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Rated NR · 80 minutes · 1942

Drama
A fascinating relic from 1942, codirected, cowritten, and partially shot by the great still photographer Paul Strand in collaboration with Leo Hurwitz. Narrated by Paul Robeson and with a score by Marc Blitzstein, this documentary feature uses newsreel footage, still photographs, and extended reenactments to dramatize the findings of the U.S. Senate's La Follette Committee regarding union busting and corporate labor spying; more generally, it's concerned with everyday violations of the Bill of Rights that most citizens knew (and know) nothing about, including those fostered in the south by the Ku Klux Klan. Made over a three-year period, this is the most ambitious work of Strand's Frontier Films collective, but because it was released shortly after Pearl Harbor, its impact was severely blunted, which discouraged Strand from doing further work in film. If you subscribe, as I do, to the notion that the most "dated" films are often the ones that have the most to teach us about their respective periods, you shouldn't miss this singular work.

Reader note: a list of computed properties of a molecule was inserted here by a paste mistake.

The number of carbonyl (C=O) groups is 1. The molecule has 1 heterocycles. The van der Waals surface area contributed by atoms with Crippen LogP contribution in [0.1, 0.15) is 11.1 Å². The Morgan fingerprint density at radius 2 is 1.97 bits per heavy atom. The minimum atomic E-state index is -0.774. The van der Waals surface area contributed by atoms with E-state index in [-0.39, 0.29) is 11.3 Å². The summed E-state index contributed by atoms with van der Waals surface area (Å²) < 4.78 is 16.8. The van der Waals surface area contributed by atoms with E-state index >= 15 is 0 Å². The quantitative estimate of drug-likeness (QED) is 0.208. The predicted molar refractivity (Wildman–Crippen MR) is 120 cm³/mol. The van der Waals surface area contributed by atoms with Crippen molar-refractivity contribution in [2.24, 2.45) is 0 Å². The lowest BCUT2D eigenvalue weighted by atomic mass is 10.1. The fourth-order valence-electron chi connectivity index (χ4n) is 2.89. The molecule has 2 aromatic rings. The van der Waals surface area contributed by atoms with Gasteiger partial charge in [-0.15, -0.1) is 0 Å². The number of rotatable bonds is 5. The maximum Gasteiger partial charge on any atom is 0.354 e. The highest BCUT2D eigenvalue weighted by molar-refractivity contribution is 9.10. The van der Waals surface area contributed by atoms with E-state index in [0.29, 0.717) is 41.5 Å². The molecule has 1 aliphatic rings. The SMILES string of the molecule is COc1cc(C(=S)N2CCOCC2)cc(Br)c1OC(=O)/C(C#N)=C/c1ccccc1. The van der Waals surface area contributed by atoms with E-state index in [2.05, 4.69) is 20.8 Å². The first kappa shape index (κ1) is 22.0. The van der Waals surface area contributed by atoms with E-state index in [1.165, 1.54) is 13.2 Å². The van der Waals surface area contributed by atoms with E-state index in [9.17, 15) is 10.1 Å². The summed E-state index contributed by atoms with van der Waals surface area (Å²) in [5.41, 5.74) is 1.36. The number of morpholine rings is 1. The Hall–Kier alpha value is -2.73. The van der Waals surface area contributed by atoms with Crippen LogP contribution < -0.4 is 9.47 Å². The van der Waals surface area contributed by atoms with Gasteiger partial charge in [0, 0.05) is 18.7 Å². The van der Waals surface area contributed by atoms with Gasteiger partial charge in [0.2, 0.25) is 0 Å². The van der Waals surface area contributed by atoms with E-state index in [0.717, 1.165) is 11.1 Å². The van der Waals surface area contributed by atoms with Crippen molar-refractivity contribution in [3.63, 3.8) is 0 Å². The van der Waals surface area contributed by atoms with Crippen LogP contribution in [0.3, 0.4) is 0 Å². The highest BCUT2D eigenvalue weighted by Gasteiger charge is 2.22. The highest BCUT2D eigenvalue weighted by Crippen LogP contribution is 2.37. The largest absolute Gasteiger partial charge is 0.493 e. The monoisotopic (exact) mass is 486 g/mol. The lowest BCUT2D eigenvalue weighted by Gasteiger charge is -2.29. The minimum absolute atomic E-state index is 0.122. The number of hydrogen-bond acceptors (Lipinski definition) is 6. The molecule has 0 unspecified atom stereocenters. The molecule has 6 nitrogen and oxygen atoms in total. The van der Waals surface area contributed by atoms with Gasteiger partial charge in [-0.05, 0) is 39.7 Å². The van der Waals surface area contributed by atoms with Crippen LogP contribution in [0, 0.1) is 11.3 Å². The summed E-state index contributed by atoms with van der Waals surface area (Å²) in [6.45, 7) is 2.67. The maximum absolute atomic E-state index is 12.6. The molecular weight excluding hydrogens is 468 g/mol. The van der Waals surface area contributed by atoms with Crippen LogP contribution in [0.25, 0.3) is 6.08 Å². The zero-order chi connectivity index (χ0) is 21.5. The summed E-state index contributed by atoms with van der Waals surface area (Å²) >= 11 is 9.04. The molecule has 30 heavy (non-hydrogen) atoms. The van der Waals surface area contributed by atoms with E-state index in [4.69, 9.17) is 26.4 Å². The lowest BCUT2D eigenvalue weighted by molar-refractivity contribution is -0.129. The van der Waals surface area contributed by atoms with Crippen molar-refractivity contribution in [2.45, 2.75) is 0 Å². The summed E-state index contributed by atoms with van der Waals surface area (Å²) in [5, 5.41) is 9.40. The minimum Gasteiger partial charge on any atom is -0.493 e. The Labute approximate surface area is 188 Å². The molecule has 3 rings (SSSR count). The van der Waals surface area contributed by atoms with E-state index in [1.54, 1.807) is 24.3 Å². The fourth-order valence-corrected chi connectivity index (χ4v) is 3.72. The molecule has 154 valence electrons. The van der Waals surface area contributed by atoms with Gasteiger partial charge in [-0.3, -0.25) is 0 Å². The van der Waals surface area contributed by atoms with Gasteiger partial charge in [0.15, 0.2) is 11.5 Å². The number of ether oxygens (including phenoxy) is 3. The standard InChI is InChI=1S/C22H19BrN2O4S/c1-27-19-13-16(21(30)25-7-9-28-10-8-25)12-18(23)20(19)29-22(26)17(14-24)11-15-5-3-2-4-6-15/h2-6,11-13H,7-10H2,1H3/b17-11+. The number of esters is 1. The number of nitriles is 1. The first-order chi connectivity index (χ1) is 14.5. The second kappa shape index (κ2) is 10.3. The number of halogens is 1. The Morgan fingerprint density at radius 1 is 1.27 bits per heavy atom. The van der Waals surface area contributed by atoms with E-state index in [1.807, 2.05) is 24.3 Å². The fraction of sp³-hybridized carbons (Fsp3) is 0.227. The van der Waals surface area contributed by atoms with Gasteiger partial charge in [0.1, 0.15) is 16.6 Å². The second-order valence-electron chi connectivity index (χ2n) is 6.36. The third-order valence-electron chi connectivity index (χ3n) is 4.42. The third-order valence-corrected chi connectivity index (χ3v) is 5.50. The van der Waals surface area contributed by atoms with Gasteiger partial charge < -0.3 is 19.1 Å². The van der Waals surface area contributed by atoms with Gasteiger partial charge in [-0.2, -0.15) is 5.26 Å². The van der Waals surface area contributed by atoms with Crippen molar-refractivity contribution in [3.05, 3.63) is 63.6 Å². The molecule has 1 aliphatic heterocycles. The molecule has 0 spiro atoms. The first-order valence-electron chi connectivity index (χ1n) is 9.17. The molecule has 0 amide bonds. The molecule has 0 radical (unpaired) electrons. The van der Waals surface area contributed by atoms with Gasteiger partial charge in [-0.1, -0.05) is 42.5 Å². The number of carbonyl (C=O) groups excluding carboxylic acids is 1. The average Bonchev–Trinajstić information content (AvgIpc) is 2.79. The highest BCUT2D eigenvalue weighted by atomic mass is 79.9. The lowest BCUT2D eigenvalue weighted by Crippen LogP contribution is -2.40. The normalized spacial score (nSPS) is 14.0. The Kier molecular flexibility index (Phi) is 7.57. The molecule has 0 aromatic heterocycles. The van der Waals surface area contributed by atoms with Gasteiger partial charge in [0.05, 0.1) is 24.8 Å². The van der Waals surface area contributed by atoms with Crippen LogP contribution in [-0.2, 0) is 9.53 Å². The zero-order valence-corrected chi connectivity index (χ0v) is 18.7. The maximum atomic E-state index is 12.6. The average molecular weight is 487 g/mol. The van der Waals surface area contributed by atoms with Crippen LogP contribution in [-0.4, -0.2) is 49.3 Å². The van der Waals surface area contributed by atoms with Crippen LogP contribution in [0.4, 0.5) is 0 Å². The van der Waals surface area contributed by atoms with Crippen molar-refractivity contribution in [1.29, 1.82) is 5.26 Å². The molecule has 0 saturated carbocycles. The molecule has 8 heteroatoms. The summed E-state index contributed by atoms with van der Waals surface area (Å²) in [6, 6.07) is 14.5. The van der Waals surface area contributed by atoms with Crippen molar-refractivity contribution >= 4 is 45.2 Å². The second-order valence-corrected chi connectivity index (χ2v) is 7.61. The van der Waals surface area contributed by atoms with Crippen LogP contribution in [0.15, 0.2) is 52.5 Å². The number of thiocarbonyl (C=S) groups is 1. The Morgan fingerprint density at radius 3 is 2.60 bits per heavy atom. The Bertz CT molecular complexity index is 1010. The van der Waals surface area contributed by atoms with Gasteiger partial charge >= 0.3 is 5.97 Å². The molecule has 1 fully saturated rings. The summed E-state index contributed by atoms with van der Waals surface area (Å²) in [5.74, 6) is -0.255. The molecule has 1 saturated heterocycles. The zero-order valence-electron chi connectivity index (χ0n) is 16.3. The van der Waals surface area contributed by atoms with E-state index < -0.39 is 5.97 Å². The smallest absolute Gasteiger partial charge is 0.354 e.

Director: Leo Hurwitz and Paul Strand
Writer: Leo Hurwitz, David Wolff and Paul Strand
Cast: Art Smith, James Hanney, Fred Johnson, Mary George, John Rennick, Amelia Romano, Houseley Stevenson, Howard da Silva, Vaughn King, Tom Pedi and Louis Grant

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